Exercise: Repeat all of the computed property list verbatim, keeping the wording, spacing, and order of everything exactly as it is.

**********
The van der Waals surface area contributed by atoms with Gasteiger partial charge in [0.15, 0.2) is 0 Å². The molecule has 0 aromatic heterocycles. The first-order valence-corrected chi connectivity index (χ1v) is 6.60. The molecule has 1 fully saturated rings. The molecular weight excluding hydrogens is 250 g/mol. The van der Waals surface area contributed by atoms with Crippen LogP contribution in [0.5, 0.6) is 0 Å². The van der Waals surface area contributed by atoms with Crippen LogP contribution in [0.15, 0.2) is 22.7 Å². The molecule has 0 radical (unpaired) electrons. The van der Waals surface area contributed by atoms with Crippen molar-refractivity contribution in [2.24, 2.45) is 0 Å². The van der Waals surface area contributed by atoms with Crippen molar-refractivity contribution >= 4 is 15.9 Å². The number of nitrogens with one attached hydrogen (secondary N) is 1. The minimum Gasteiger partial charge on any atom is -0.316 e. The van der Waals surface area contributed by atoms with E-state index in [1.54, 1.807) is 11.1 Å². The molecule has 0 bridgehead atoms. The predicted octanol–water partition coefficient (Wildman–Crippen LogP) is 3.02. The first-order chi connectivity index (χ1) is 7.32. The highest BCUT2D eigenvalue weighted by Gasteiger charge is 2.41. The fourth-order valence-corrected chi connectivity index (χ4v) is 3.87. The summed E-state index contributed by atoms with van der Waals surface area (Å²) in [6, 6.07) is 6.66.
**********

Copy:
The van der Waals surface area contributed by atoms with Gasteiger partial charge in [0.15, 0.2) is 0 Å². The molecule has 0 aromatic heterocycles. The first-order valence-corrected chi connectivity index (χ1v) is 6.60. The molecule has 1 fully saturated rings. The molecular weight excluding hydrogens is 250 g/mol. The van der Waals surface area contributed by atoms with Crippen LogP contribution in [0.5, 0.6) is 0 Å². The van der Waals surface area contributed by atoms with Crippen LogP contribution in [0.15, 0.2) is 22.7 Å². The molecule has 0 radical (unpaired) electrons. The van der Waals surface area contributed by atoms with Crippen molar-refractivity contribution in [2.24, 2.45) is 0 Å². The van der Waals surface area contributed by atoms with Crippen molar-refractivity contribution >= 4 is 15.9 Å². The number of nitrogens with one attached hydrogen (secondary N) is 1. The minimum Gasteiger partial charge on any atom is -0.316 e. The van der Waals surface area contributed by atoms with E-state index in [1.54, 1.807) is 11.1 Å². The molecule has 0 bridgehead atoms. The predicted octanol–water partition coefficient (Wildman–Crippen LogP) is 3.02. The first-order chi connectivity index (χ1) is 7.32. The highest BCUT2D eigenvalue weighted by Gasteiger charge is 2.41. The fourth-order valence-corrected chi connectivity index (χ4v) is 3.87. The summed E-state index contributed by atoms with van der Waals surface area (Å²) in [6, 6.07) is 6.66.